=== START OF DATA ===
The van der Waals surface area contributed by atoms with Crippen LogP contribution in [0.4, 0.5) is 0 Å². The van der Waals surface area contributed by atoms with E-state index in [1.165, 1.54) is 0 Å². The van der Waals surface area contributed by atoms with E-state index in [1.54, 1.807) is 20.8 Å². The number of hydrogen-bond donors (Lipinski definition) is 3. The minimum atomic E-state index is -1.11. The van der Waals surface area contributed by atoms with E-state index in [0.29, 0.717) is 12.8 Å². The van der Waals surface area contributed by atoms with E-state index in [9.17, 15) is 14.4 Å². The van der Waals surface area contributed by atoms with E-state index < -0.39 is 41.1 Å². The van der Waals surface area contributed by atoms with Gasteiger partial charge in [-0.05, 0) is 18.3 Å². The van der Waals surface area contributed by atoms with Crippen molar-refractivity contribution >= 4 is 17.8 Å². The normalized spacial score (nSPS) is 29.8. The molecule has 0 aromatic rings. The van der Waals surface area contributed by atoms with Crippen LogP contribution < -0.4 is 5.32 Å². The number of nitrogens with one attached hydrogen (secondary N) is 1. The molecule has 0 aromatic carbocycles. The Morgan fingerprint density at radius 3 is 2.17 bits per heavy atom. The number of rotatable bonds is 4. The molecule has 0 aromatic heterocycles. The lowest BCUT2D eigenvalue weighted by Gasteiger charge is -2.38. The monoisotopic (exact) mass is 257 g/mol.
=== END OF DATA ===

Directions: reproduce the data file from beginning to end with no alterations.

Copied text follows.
The van der Waals surface area contributed by atoms with Crippen LogP contribution in [0.4, 0.5) is 0 Å². The van der Waals surface area contributed by atoms with E-state index in [1.165, 1.54) is 0 Å². The van der Waals surface area contributed by atoms with E-state index in [1.54, 1.807) is 20.8 Å². The number of hydrogen-bond donors (Lipinski definition) is 3. The minimum atomic E-state index is -1.11. The van der Waals surface area contributed by atoms with E-state index in [0.29, 0.717) is 12.8 Å². The van der Waals surface area contributed by atoms with E-state index in [9.17, 15) is 14.4 Å². The van der Waals surface area contributed by atoms with E-state index < -0.39 is 41.1 Å². The van der Waals surface area contributed by atoms with Gasteiger partial charge in [-0.05, 0) is 18.3 Å². The van der Waals surface area contributed by atoms with Crippen molar-refractivity contribution >= 4 is 17.8 Å². The normalized spacial score (nSPS) is 29.8. The molecule has 0 aromatic rings. The van der Waals surface area contributed by atoms with Crippen LogP contribution < -0.4 is 5.32 Å². The number of nitrogens with one attached hydrogen (secondary N) is 1. The molecule has 0 aromatic carbocycles. The Morgan fingerprint density at radius 3 is 2.17 bits per heavy atom. The number of rotatable bonds is 4. The molecule has 0 aromatic heterocycles. The lowest BCUT2D eigenvalue weighted by Gasteiger charge is -2.38. The monoisotopic (exact) mass is 257 g/mol.